A £10 million centre for the study of nanoscience has opened at Birmingham University.
The centre, which is one of only a handful in Britain, is expected to help develop the city's growing reputation as a high-tech hub.
Its 300 scientists, researchers and engineers will study atoms through microscopes 1,000 times more powerful than those found in a school laboratory.
Professor Jon Preece, from the university's school of chemistry, helped launch the centre, which is based at the university and has been called the Collaborative Research Network in Nanotechnology.
He said: "Nanotechnology is at the forefront of breakthroughs in medicine, cosmetics and industry, and at the very limit of present scientific knowledge.
"It is the technology of the very small, sometimes known as microscience. We look at things that are 10,000 times smaller than the width of a human hair. In this world, new laws of physics apply.
"It inspires the creativity of scientists and its application can make a real impact on the regional economy. It is the ultimate lego set.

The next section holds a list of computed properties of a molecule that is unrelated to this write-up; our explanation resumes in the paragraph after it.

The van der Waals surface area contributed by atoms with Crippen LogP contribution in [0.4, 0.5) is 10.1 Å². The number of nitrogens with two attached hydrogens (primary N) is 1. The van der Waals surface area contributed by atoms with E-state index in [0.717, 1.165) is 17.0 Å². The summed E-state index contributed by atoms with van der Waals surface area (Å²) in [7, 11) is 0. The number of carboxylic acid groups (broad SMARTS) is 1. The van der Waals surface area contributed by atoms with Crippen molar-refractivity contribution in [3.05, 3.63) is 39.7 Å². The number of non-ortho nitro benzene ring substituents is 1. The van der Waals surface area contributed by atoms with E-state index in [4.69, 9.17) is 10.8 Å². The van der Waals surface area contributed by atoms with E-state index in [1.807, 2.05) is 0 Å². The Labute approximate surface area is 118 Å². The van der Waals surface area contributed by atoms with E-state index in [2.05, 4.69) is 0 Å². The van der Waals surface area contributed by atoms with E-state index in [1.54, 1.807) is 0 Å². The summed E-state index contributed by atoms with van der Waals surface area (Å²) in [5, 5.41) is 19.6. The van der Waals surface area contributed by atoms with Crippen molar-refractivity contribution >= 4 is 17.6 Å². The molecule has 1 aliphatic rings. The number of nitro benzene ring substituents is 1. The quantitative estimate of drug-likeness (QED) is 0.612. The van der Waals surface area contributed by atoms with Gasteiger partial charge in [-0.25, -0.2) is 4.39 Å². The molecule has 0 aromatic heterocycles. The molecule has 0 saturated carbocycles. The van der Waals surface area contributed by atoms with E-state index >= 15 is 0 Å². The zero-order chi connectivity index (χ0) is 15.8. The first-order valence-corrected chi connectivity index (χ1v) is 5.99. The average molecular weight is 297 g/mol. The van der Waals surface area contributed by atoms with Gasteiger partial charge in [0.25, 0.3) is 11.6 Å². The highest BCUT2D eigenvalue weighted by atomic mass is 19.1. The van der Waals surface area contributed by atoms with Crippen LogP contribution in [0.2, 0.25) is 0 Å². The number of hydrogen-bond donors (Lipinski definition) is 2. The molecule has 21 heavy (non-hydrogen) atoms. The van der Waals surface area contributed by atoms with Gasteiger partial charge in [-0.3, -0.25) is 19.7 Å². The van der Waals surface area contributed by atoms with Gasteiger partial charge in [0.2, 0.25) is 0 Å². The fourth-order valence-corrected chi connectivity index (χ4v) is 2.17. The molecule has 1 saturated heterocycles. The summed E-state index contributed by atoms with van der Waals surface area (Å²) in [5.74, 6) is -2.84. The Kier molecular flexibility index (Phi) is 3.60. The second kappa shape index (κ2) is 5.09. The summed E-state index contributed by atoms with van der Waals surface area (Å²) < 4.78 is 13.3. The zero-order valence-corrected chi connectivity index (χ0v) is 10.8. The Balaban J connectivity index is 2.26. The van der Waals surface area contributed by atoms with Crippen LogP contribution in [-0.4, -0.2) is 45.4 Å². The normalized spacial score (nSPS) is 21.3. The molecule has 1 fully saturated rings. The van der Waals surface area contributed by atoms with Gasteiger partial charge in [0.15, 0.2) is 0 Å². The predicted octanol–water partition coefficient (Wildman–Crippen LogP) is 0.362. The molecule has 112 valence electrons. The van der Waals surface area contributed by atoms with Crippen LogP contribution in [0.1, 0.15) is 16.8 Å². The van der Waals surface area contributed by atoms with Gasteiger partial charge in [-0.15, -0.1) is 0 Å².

"Birmingham has a great tradition of innovation and was at the forefront of technology during the Industrial Revolution. This is an opportunity for the city to again be at the forefront of the new 21st century technologies."
He said the centre would provide jobs and spark interest from high-tech entrepreneurs. His colleague, Professor Richard Palmer, who joined Birmingham University's physics department 11 years ago to develop nanoscience research, said businesses in the region would benefit from the centre.
He said: "Industry will be able to tap into the expertise available."
One of the world's leading chemists, Professor Fraser Stoddart, was invited to launch the centre. Professor Stoddart, who used to teach chemistry at Birmingham University, has won prizes for his nanoscience research at the University of California, Los Angeles .
Nanoscience manipulates molecules and atoms to make materials using measurements 10,000 times smaller than the width of a human hair and a millionth of a millimetre.
Researchers are currently using their knowledge to create 24- hour aftershaves, invisible ear devices for the deaf, and minute objects to guide missiles.
The Government has set up the National Micro and Nano Technology Network to boost the use of nanoscience in British industry.
Science Minister Lord Sainsbury has said he wants the UK to be a "world leader" in the development and regulation of nanotechnologies.
But in a report for the Royal Society, he admitted the UK was at the "same stage today as we were in the 1940s with computers".